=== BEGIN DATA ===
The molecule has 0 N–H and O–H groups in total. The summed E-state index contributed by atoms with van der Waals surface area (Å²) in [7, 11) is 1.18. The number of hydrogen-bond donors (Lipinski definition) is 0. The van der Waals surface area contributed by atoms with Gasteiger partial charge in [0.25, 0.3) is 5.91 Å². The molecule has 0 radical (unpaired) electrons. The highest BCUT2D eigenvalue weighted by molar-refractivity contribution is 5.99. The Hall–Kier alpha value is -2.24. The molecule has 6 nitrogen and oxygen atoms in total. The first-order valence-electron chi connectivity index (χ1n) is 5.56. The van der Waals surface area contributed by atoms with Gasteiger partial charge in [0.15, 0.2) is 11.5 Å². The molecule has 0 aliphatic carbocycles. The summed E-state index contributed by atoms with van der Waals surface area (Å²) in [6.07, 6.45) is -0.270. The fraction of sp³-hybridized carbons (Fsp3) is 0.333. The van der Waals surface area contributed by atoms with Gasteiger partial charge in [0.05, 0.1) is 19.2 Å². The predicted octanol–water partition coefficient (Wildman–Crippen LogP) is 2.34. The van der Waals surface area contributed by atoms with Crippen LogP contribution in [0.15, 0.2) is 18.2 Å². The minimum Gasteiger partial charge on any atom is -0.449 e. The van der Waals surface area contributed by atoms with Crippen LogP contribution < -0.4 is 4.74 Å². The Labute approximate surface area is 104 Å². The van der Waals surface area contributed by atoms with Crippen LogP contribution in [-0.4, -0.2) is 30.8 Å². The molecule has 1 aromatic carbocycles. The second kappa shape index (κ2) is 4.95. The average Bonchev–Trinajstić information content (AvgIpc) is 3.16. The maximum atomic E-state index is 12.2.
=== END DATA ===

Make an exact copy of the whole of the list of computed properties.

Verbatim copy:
The molecule has 0 N–H and O–H groups in total. The summed E-state index contributed by atoms with van der Waals surface area (Å²) in [7, 11) is 1.18. The number of hydrogen-bond donors (Lipinski definition) is 0. The van der Waals surface area contributed by atoms with Gasteiger partial charge in [0.25, 0.3) is 5.91 Å². The molecule has 0 radical (unpaired) electrons. The highest BCUT2D eigenvalue weighted by molar-refractivity contribution is 5.99. The Hall–Kier alpha value is -2.24. The molecule has 6 nitrogen and oxygen atoms in total. The first-order valence-electron chi connectivity index (χ1n) is 5.56. The van der Waals surface area contributed by atoms with Gasteiger partial charge in [0.15, 0.2) is 11.5 Å². The molecule has 0 aliphatic carbocycles. The summed E-state index contributed by atoms with van der Waals surface area (Å²) in [6.07, 6.45) is -0.270. The fraction of sp³-hybridized carbons (Fsp3) is 0.333. The van der Waals surface area contributed by atoms with Gasteiger partial charge in [0.05, 0.1) is 19.2 Å². The predicted octanol–water partition coefficient (Wildman–Crippen LogP) is 2.34. The van der Waals surface area contributed by atoms with Crippen LogP contribution in [0.15, 0.2) is 18.2 Å². The minimum Gasteiger partial charge on any atom is -0.449 e. The van der Waals surface area contributed by atoms with Crippen LogP contribution < -0.4 is 4.74 Å². The Labute approximate surface area is 104 Å². The van der Waals surface area contributed by atoms with Crippen LogP contribution in [-0.4, -0.2) is 30.8 Å². The molecule has 1 aromatic carbocycles. The second kappa shape index (κ2) is 4.95. The average Bonchev–Trinajstić information content (AvgIpc) is 3.16. The maximum atomic E-state index is 12.2.